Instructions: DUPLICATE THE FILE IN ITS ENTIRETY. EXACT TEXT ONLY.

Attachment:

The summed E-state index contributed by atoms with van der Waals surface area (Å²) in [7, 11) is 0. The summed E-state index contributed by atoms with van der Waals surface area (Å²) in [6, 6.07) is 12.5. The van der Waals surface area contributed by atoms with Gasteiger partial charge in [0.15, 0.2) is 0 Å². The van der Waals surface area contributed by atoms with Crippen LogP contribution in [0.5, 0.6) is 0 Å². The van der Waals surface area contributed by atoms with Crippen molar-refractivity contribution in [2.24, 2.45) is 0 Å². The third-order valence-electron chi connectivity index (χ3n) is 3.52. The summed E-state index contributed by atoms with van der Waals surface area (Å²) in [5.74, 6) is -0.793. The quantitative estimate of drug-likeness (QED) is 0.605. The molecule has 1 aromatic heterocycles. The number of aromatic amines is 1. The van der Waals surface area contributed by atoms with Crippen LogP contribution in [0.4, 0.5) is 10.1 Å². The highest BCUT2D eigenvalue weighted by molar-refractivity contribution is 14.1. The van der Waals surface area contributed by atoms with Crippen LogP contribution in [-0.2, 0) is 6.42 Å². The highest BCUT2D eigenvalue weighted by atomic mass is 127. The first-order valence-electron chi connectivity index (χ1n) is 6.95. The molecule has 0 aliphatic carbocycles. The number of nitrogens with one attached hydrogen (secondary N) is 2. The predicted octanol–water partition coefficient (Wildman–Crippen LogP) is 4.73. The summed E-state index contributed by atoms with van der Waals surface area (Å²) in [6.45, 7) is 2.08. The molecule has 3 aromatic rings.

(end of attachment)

The summed E-state index contributed by atoms with van der Waals surface area (Å²) in [7, 11) is 0. The summed E-state index contributed by atoms with van der Waals surface area (Å²) in [6, 6.07) is 12.5. The van der Waals surface area contributed by atoms with Gasteiger partial charge in [0.15, 0.2) is 0 Å². The van der Waals surface area contributed by atoms with Crippen LogP contribution in [0.5, 0.6) is 0 Å². The van der Waals surface area contributed by atoms with Crippen molar-refractivity contribution in [2.24, 2.45) is 0 Å². The third-order valence-electron chi connectivity index (χ3n) is 3.52. The summed E-state index contributed by atoms with van der Waals surface area (Å²) in [5.74, 6) is -0.793. The quantitative estimate of drug-likeness (QED) is 0.605. The molecule has 1 aromatic heterocycles. The number of aromatic amines is 1. The van der Waals surface area contributed by atoms with Crippen LogP contribution in [0.4, 0.5) is 10.1 Å². The highest BCUT2D eigenvalue weighted by molar-refractivity contribution is 14.1. The van der Waals surface area contributed by atoms with Crippen LogP contribution in [-0.2, 0) is 6.42 Å². The highest BCUT2D eigenvalue weighted by atomic mass is 127. The first-order valence-electron chi connectivity index (χ1n) is 6.95. The molecule has 0 aliphatic carbocycles. The number of nitrogens with one attached hydrogen (secondary N) is 2. The predicted octanol–water partition coefficient (Wildman–Crippen LogP) is 4.73. The summed E-state index contributed by atoms with van der Waals surface area (Å²) in [6.45, 7) is 2.08. The molecule has 3 aromatic rings.